Interpreting William Buckley

Exploring the life of a historical figure awakens us to the social and cultural context in which they lived. This activity uses the life of William Buckley – runaway convict, respected member of the Wauthaurung community and 'wild white man' – as a model for understanding this period of Victoria's history, and the reasons for Buckley's enduring historical significance.

This activity is linked to the Discovering people inquiry unit and is aimed at students in Years 5 and 6.

Tuning in


This research activity requires the use of web-based resources. Students will need access to the Internet to complete these questions.

  • Describe William Buckley's geographical journey.
  • Use Google maps to chart Buckley's journey.
  • Was transportation of convicts common at this time? Was it part of a larger movement of people? What were the reasons for this?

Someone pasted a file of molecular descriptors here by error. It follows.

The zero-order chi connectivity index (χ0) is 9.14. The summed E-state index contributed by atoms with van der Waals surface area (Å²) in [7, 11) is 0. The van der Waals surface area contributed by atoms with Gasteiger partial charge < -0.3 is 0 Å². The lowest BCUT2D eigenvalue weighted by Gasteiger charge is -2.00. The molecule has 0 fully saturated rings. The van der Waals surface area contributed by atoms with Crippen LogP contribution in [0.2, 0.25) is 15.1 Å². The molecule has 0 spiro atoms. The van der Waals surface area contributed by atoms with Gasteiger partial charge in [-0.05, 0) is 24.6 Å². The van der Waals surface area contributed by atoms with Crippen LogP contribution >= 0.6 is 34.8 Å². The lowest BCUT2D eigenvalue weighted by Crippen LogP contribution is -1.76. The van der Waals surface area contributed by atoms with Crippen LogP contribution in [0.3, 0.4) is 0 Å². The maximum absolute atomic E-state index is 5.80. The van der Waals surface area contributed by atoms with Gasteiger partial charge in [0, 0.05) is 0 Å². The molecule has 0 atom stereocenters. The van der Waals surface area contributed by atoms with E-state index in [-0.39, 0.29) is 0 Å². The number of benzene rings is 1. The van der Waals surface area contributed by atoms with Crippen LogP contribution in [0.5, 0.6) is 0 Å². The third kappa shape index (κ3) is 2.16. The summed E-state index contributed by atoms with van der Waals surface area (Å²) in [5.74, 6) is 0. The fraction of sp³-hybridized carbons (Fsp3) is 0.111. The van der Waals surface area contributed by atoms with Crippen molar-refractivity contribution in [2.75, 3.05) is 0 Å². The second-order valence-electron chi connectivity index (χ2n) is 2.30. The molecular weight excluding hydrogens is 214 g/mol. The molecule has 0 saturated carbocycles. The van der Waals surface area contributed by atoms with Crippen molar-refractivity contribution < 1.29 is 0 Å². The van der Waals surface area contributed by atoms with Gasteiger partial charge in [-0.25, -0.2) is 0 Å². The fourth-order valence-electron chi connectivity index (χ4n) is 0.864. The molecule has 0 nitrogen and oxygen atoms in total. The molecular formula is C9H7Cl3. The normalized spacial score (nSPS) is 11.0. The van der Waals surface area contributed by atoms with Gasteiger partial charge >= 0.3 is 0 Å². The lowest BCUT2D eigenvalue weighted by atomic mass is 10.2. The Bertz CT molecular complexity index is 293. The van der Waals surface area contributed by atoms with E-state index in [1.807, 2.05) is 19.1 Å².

• Consider the landscape of 19th-century Victoria before European settlement. What did it look like? Who lived here? How did they use the land?
  • Explore the context of William Buckley's life in the penal settlement. Why did he want to escape?
  • What key relationships and skills did Buckley develop during his time with the Wathaurung people?
  • After students have answered these questions, ask them to summarise the life and times of William Buckley in dot points. Share these summaries with the class, and discuss points of similarity and difference. Compile a definitive class version.


  • Using the class summary of Buckley's story, ask students to design a poster based on his life using an online tool like Glogster.
  • Consider these questions: what was Buckley's impact on early-Melbourne society? Does his story hold any lessons for us today?